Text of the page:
Nature Communications, 26 Mar 2018，DOI: 10.1038/s41467-018-03580-7
Divergent midbrain circuits orchestrate escape and freezing responses to looming stimuli in mice
Congping Shang, Zijun Chen, Aixue Liu, Yang Li, Jiajing Zhang, Baole Qu, Fei Yan, Yaning Zhang, Weixiu Liu, Zhihui Liu, Xiaofei Guo, Dapeng Li, Yi Wang & Peng Cao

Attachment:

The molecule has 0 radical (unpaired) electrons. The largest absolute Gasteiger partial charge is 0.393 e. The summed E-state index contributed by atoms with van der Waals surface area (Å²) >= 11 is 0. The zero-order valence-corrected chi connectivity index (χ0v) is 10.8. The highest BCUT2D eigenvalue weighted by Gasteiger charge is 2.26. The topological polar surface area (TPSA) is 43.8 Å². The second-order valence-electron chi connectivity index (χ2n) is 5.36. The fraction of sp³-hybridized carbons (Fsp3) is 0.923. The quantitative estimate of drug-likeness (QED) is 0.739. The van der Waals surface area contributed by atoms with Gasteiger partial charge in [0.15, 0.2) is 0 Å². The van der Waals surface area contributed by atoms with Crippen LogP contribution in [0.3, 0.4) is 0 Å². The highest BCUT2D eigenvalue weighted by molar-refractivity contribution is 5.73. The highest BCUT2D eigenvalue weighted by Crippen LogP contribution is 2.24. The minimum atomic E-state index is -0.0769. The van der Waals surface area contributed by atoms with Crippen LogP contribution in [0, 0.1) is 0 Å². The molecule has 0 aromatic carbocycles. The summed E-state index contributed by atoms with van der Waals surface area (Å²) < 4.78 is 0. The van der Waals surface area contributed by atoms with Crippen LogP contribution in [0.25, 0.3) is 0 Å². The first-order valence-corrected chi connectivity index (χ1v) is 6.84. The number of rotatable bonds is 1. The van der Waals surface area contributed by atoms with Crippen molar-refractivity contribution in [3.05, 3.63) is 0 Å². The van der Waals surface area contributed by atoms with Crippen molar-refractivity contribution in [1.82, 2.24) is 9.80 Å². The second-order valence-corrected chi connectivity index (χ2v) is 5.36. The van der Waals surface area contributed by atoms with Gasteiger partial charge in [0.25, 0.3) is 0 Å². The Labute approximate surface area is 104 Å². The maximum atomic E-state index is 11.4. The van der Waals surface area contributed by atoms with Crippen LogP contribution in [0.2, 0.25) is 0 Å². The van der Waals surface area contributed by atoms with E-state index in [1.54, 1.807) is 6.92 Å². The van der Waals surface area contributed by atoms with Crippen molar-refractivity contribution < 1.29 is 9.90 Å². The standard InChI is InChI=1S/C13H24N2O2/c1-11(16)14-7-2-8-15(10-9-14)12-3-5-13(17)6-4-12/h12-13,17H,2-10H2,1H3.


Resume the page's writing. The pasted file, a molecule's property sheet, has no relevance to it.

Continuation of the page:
Animals respond to environmental threats, e.g. looming visual stimuli, with innate defensive behaviors such as escape and freezing. The key neural circuits that participate in the generation of such dimorphic defensive behaviors remain unclear. Here we show that the dimorphic behavioral patterns triggered by looming visual stimuli are mediated by parvalbumin-positive (PV+) projection neurons in mouse superior colliculus (SC). Two distinct groups of SC PV+ neurons form divergent pathways to transmit threat-relevant visual signals to neurons in the parabigeminal nucleus (PBGN) and lateral posterior thalamic nucleus (LPTN). Activations of PV+ SC-PBGN and SC-LPTN pathways mimic the dimorphic defensive behaviors. The PBGN and LPTN neurons are co-activated by looming visual stimuli. Bilateral inactivation of either nucleus results in the defensive behavior dominated by the other nucleus. Together, these data suggest that the SC orchestrates dimorphic defensive behaviors through two separate tectofugal pathways that may have interactions.